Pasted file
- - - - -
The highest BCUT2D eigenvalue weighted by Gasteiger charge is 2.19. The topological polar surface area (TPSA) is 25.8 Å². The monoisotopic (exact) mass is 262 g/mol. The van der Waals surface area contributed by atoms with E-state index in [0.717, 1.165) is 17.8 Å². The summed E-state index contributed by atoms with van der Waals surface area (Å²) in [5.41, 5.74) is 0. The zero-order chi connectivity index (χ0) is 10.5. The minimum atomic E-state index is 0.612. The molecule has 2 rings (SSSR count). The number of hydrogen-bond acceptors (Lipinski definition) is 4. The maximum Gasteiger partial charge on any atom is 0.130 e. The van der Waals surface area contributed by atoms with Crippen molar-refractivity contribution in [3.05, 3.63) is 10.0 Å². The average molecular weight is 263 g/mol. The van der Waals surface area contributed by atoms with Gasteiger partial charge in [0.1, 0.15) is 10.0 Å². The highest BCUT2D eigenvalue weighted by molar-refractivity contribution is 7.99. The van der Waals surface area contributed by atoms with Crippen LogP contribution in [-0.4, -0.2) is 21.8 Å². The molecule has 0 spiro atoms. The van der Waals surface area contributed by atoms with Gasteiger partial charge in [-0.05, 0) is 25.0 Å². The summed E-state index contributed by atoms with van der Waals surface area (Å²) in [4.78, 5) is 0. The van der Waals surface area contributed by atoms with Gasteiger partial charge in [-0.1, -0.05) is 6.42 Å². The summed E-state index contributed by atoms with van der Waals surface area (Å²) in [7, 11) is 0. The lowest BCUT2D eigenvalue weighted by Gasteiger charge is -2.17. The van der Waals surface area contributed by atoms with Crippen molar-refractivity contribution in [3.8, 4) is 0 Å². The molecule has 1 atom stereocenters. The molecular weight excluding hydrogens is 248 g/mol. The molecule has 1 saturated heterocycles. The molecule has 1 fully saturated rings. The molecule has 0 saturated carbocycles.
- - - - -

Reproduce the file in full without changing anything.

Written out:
The highest BCUT2D eigenvalue weighted by Gasteiger charge is 2.19. The topological polar surface area (TPSA) is 25.8 Å². The monoisotopic (exact) mass is 262 g/mol. The van der Waals surface area contributed by atoms with E-state index in [0.717, 1.165) is 17.8 Å². The summed E-state index contributed by atoms with van der Waals surface area (Å²) in [5.41, 5.74) is 0. The zero-order chi connectivity index (χ0) is 10.5. The minimum atomic E-state index is 0.612. The molecule has 2 rings (SSSR count). The number of hydrogen-bond acceptors (Lipinski definition) is 4. The maximum Gasteiger partial charge on any atom is 0.130 e. The van der Waals surface area contributed by atoms with Crippen molar-refractivity contribution in [3.05, 3.63) is 10.0 Å². The average molecular weight is 263 g/mol. The van der Waals surface area contributed by atoms with Gasteiger partial charge in [0.1, 0.15) is 10.0 Å². The highest BCUT2D eigenvalue weighted by molar-refractivity contribution is 7.99. The van der Waals surface area contributed by atoms with Crippen LogP contribution in [-0.4, -0.2) is 21.8 Å². The molecule has 0 spiro atoms. The van der Waals surface area contributed by atoms with Gasteiger partial charge in [-0.05, 0) is 25.0 Å². The summed E-state index contributed by atoms with van der Waals surface area (Å²) in [4.78, 5) is 0. The van der Waals surface area contributed by atoms with Gasteiger partial charge in [-0.1, -0.05) is 6.42 Å². The summed E-state index contributed by atoms with van der Waals surface area (Å²) in [7, 11) is 0. The lowest BCUT2D eigenvalue weighted by Gasteiger charge is -2.17. The van der Waals surface area contributed by atoms with Crippen molar-refractivity contribution in [3.8, 4) is 0 Å². The molecule has 1 atom stereocenters. The molecular weight excluding hydrogens is 248 g/mol. The molecule has 1 saturated heterocycles. The molecule has 1 fully saturated rings. The molecule has 0 saturated carbocycles.